54

I am trying to filter for an object that has a Title field, and I want to ignore case. Is there a way to make sure case sensitivity if turned off?

| Where-Object {$_.Title -like "myString"}
1

3 Answers 3

103

PowerShell is fundamentally case insensitive (e.g. "HEy" -like "hey" is True).

If you want to use the case sensitive version of like, use -clike.

1
  • 2
    It is so case insensitive that the following returns true : "foo" -like "Foo" returns True but "foo" -eq "FoO" returns True - not what I expected. Nov 15, 2018 at 9:00
49

By default case sensitivity is off:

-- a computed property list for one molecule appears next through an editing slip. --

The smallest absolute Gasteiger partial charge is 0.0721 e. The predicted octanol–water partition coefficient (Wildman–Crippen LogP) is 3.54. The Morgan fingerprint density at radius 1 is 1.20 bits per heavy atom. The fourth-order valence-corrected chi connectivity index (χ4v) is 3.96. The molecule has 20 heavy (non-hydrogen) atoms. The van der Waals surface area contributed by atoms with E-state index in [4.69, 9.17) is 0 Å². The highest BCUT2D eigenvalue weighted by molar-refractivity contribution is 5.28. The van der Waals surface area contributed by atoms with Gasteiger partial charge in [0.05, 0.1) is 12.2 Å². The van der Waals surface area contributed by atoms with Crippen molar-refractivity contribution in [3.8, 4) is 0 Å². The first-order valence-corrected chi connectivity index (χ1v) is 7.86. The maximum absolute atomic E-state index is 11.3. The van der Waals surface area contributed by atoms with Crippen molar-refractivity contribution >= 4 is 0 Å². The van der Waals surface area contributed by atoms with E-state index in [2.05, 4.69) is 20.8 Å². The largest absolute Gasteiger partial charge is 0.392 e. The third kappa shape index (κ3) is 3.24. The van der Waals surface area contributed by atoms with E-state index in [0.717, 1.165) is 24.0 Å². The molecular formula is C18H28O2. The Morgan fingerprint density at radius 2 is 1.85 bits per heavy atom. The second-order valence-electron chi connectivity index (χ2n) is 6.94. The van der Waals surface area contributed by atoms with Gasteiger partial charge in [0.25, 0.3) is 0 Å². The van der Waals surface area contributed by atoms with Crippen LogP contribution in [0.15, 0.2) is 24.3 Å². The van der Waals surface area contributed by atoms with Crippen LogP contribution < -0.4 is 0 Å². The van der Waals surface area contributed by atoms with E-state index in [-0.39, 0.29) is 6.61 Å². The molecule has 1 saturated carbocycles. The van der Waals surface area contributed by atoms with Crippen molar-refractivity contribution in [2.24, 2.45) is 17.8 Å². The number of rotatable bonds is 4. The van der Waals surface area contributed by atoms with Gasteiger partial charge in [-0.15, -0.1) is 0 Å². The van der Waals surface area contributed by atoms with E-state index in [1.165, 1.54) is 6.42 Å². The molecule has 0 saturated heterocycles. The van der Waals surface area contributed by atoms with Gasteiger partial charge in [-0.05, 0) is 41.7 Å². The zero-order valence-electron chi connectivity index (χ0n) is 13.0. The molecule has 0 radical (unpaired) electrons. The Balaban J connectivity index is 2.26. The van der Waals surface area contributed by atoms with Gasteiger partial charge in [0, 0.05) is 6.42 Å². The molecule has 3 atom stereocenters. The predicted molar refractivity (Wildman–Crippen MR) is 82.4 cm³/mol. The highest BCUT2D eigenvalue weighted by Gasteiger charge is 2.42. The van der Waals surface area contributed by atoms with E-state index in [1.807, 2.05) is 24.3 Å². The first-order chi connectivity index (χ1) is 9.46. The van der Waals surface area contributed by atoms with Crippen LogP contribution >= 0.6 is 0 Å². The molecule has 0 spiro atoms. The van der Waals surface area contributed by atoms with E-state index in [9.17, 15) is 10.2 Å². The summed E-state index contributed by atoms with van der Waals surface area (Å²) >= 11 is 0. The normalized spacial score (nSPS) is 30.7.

PS> 'test','TEST','TeSt','notest' | ? { $_ -like 'test' }
test
TEST
TeSt

From documentation:

By default, all comparison operators are case-insensitive. To make a comparison operator case-sensitive, precede the operator name with a "c". For example, the case-sensitive version of "-eq" is "-ceq". To make the case-insensitivity explicit, precede the operator with an "i". For example, the explicitly case-insensitive version of "-eq" is "-ieq".

For more information run help about_comparison_operators

2

A more generic approach, I think, would be to use regular expressions, which is especially handy for people who has learned regular expressions from another language such as Perl. Example:

'test','TEST','TeSt','notest' | ? { $_ -match '(?-i)^test' }
test
2
  • 1
    maybe more generic, but less idiomatic...
    – JJS
    Oct 26, 2021 at 18:27
  • 1
    generic is objective, and idiomatic is subjective.
    – puravidaso
    Nov 29, 2022 at 3:52

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